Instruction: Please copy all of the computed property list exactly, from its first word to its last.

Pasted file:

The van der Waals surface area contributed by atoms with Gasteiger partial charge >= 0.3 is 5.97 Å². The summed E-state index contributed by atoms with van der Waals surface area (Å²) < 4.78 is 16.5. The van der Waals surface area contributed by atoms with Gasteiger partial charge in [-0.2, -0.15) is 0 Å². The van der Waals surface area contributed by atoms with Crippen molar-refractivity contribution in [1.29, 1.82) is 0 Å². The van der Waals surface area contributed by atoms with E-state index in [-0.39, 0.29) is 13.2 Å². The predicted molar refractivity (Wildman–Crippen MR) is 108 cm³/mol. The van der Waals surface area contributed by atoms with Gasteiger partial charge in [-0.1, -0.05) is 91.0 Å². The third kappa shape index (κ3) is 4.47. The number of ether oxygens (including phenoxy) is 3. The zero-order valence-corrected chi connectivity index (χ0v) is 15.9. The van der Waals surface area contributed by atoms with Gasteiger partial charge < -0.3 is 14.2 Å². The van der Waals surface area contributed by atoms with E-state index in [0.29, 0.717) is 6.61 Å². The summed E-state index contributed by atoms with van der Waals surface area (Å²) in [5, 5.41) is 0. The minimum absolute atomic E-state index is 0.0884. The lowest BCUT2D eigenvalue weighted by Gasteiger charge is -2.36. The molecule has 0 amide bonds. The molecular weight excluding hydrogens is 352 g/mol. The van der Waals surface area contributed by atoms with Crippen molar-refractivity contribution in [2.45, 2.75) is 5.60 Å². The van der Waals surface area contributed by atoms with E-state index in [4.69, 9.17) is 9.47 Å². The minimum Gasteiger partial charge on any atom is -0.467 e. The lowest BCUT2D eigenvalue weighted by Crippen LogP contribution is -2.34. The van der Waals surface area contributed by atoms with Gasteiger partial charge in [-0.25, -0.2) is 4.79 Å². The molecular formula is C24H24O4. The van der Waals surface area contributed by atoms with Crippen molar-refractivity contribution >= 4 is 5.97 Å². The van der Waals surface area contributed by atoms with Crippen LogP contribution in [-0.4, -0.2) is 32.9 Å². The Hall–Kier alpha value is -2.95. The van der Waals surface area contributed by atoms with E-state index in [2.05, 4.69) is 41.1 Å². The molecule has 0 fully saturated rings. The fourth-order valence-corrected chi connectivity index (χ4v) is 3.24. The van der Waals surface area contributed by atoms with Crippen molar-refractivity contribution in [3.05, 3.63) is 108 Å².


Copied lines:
The van der Waals surface area contributed by atoms with Gasteiger partial charge >= 0.3 is 5.97 Å². The summed E-state index contributed by atoms with van der Waals surface area (Å²) < 4.78 is 16.5. The van der Waals surface area contributed by atoms with Gasteiger partial charge in [-0.2, -0.15) is 0 Å². The van der Waals surface area contributed by atoms with Crippen molar-refractivity contribution in [1.29, 1.82) is 0 Å². The van der Waals surface area contributed by atoms with E-state index in [-0.39, 0.29) is 13.2 Å². The predicted molar refractivity (Wildman–Crippen MR) is 108 cm³/mol. The van der Waals surface area contributed by atoms with Gasteiger partial charge in [-0.1, -0.05) is 91.0 Å². The third kappa shape index (κ3) is 4.47. The number of ether oxygens (including phenoxy) is 3. The zero-order valence-corrected chi connectivity index (χ0v) is 15.9. The van der Waals surface area contributed by atoms with Gasteiger partial charge < -0.3 is 14.2 Å². The van der Waals surface area contributed by atoms with E-state index in [0.29, 0.717) is 6.61 Å². The summed E-state index contributed by atoms with van der Waals surface area (Å²) in [5, 5.41) is 0. The minimum absolute atomic E-state index is 0.0884. The lowest BCUT2D eigenvalue weighted by Gasteiger charge is -2.36. The molecule has 0 amide bonds. The molecular weight excluding hydrogens is 352 g/mol. The van der Waals surface area contributed by atoms with Crippen molar-refractivity contribution in [2.45, 2.75) is 5.60 Å². The van der Waals surface area contributed by atoms with E-state index in [4.69, 9.17) is 9.47 Å². The minimum Gasteiger partial charge on any atom is -0.467 e. The lowest BCUT2D eigenvalue weighted by Crippen LogP contribution is -2.34. The van der Waals surface area contributed by atoms with Gasteiger partial charge in [-0.25, -0.2) is 4.79 Å². The molecular formula is C24H24O4. The van der Waals surface area contributed by atoms with Crippen molar-refractivity contribution >= 4 is 5.97 Å². The van der Waals surface area contributed by atoms with Crippen LogP contribution in [-0.4, -0.2) is 32.9 Å². The Hall–Kier alpha value is -2.95. The van der Waals surface area contributed by atoms with E-state index in [2.05, 4.69) is 41.1 Å². The molecule has 0 fully saturated rings. The fourth-order valence-corrected chi connectivity index (χ4v) is 3.24. The van der Waals surface area contributed by atoms with Crippen molar-refractivity contribution in [3.05, 3.63) is 108 Å².